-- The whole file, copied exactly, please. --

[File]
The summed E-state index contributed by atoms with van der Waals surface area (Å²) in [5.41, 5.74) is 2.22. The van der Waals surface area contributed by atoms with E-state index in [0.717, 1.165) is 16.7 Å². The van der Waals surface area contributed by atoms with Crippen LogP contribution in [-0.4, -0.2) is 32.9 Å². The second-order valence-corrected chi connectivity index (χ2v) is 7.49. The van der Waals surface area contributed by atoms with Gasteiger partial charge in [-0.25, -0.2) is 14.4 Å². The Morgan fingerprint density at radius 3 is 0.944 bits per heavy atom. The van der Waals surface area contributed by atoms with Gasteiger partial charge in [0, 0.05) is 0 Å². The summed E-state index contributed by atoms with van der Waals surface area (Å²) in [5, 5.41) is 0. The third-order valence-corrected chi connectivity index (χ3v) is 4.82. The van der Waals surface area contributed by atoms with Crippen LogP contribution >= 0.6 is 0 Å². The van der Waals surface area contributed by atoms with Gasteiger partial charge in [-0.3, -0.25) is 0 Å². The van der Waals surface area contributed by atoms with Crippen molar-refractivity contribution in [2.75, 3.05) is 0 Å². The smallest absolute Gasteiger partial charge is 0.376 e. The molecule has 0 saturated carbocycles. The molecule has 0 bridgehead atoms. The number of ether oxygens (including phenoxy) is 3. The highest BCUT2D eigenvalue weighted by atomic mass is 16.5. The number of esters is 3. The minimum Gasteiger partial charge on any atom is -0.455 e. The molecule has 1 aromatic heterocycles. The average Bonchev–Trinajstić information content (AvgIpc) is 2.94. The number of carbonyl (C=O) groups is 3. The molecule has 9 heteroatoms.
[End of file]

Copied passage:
The summed E-state index contributed by atoms with van der Waals surface area (Å²) in [5.41, 5.74) is 2.22. The van der Waals surface area contributed by atoms with E-state index in [0.717, 1.165) is 16.7 Å². The van der Waals surface area contributed by atoms with Crippen LogP contribution in [-0.4, -0.2) is 32.9 Å². The second-order valence-corrected chi connectivity index (χ2v) is 7.49. The van der Waals surface area contributed by atoms with Gasteiger partial charge in [-0.25, -0.2) is 14.4 Å². The Morgan fingerprint density at radius 3 is 0.944 bits per heavy atom. The van der Waals surface area contributed by atoms with Gasteiger partial charge in [0, 0.05) is 0 Å². The summed E-state index contributed by atoms with van der Waals surface area (Å²) in [5, 5.41) is 0. The third-order valence-corrected chi connectivity index (χ3v) is 4.82. The van der Waals surface area contributed by atoms with Crippen LogP contribution >= 0.6 is 0 Å². The van der Waals surface area contributed by atoms with Gasteiger partial charge in [-0.3, -0.25) is 0 Å². The van der Waals surface area contributed by atoms with Crippen molar-refractivity contribution in [2.75, 3.05) is 0 Å². The smallest absolute Gasteiger partial charge is 0.376 e. The molecule has 0 saturated carbocycles. The molecule has 0 bridgehead atoms. The number of ether oxygens (including phenoxy) is 3. The highest BCUT2D eigenvalue weighted by atomic mass is 16.5. The number of esters is 3. The minimum Gasteiger partial charge on any atom is -0.455 e. The molecule has 1 aromatic heterocycles. The average Bonchev–Trinajstić information content (AvgIpc) is 2.94. The number of carbonyl (C=O) groups is 3. The molecule has 9 heteroatoms.